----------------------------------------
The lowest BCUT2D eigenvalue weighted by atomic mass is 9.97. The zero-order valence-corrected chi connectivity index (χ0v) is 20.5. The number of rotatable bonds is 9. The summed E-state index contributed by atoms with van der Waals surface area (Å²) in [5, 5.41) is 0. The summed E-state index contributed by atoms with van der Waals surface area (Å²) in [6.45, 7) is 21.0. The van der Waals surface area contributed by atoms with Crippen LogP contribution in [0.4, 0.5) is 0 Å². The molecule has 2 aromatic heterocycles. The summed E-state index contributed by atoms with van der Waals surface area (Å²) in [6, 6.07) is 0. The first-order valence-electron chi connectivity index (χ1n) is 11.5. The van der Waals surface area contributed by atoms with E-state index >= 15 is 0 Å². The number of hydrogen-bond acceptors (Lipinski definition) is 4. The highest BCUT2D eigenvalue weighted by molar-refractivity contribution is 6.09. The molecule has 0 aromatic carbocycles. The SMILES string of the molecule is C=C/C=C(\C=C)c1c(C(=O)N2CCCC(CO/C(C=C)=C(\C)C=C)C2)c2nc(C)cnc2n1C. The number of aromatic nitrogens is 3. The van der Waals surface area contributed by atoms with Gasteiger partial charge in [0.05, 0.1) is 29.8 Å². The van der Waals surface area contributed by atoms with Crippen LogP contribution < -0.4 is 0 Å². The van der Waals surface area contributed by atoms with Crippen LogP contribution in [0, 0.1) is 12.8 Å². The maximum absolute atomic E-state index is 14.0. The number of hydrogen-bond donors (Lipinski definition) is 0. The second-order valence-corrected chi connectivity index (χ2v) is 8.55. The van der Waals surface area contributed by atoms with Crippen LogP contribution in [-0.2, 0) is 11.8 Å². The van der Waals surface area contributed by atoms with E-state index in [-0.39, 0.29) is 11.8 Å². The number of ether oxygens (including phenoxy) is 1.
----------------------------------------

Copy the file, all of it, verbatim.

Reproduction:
The lowest BCUT2D eigenvalue weighted by atomic mass is 9.97. The zero-order valence-corrected chi connectivity index (χ0v) is 20.5. The number of rotatable bonds is 9. The summed E-state index contributed by atoms with van der Waals surface area (Å²) in [5, 5.41) is 0. The summed E-state index contributed by atoms with van der Waals surface area (Å²) in [6.45, 7) is 21.0. The van der Waals surface area contributed by atoms with Crippen LogP contribution in [0.4, 0.5) is 0 Å². The molecule has 2 aromatic heterocycles. The summed E-state index contributed by atoms with van der Waals surface area (Å²) in [6, 6.07) is 0. The first-order valence-electron chi connectivity index (χ1n) is 11.5. The van der Waals surface area contributed by atoms with E-state index >= 15 is 0 Å². The number of hydrogen-bond acceptors (Lipinski definition) is 4. The highest BCUT2D eigenvalue weighted by molar-refractivity contribution is 6.09. The molecule has 0 aromatic carbocycles. The SMILES string of the molecule is C=C/C=C(\C=C)c1c(C(=O)N2CCCC(CO/C(C=C)=C(\C)C=C)C2)c2nc(C)cnc2n1C. The number of aromatic nitrogens is 3. The van der Waals surface area contributed by atoms with Gasteiger partial charge in [0.05, 0.1) is 29.8 Å². The van der Waals surface area contributed by atoms with Crippen LogP contribution < -0.4 is 0 Å². The van der Waals surface area contributed by atoms with Crippen LogP contribution in [0, 0.1) is 12.8 Å². The maximum absolute atomic E-state index is 14.0. The number of hydrogen-bond donors (Lipinski definition) is 0. The second-order valence-corrected chi connectivity index (χ2v) is 8.55. The van der Waals surface area contributed by atoms with Crippen LogP contribution in [-0.2, 0) is 11.8 Å². The van der Waals surface area contributed by atoms with E-state index in [-0.39, 0.29) is 11.8 Å². The number of ether oxygens (including phenoxy) is 1.